This film is a documentary exploring the history of black horror, as well as black cinema and the portrayal of black people in American cinema at large. It features a lot of the actors, directors, and scholars moving and shaping the industry, and they are all so much more knowledgeable and credible than me. Please, start here if you are interested in the history and would like it given to you from folks much more credible than myself. <3
Ganja + Hess (1973) Directed by Bill Gunn; starring Duane Jones and Marlene Clark
Dr. Hess Green, a wealthy and respected African-American anthropologist, is assigned a new assistant, an intelligent but unstable man named George Meda. One drunken night, George stabs Hess with a dagger from the ancient African tribe of Myrthia and then kills himself. The Myrthians were cursed with a thirst for human blood, and by the time George’s wife, Ganja, comes looking for him, Hess has developed a similar addiction to blood. Hess and Ganja fall in love, and they soon marry, but Hess infects his new bride with the Myrthian curse, which gives them eternal life, but at a terrible price.
I cannot begin to fully express what a collective cultural loss it is that this film is not more appreciated in the mainstream. The producers funded Bill Gunn expecting that he would make blaxploitation horror to follow the commercial success of Blacula, full of low budget effects and plenty of gore, and instead he gave the world a contemplative and beautiful vampire film devoid of trope pitfalls like fangs and capes. Every element of the film is expertly engineered to contribute to the whole; from the sparse but powerful use of the color red, to close up camera shots that induce both confusion and intense attention, a soundtrack that is disorienting and memorable, and monologues that explore the depths of the characters portrayed. Ganja + Hess is a surreal vampire film much ahead of its time, and is as haunting as it is beautiful. Please do yourself a favor and watch this film ASAP (now streaming on Shudder).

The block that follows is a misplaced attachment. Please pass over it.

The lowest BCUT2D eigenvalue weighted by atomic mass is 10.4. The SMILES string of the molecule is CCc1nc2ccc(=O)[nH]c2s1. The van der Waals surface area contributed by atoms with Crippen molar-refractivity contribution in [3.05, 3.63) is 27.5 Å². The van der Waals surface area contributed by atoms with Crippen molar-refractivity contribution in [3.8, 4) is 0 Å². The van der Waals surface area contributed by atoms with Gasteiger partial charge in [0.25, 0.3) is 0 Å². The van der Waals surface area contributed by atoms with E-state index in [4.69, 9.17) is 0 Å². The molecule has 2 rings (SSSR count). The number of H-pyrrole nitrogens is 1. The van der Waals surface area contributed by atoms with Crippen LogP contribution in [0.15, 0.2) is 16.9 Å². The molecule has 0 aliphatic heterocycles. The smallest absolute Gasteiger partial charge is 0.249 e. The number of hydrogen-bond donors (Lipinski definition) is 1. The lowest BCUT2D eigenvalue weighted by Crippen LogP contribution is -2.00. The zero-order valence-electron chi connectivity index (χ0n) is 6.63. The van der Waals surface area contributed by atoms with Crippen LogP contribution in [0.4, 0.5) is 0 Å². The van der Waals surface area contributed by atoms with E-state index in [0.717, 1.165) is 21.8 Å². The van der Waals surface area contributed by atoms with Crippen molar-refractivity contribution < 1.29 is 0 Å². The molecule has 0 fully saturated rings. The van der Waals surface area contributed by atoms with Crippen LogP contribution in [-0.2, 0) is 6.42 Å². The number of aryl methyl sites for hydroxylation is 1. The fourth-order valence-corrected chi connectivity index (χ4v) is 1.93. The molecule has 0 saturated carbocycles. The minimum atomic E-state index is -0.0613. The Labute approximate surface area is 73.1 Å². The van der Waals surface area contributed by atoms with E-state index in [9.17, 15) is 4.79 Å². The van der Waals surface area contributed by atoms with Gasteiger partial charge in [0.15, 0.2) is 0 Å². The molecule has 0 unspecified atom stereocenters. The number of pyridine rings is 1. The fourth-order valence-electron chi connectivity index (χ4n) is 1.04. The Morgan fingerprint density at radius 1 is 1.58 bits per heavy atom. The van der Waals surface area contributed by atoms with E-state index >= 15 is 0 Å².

Night of the Living Dead (1968), starring Duane Jones
A ragtag group of Pennsylvanians barricade themselves in an old farmhouse to remain safe from a horde of flesh-eating ghouls that are ravaging the East Coast of the United States.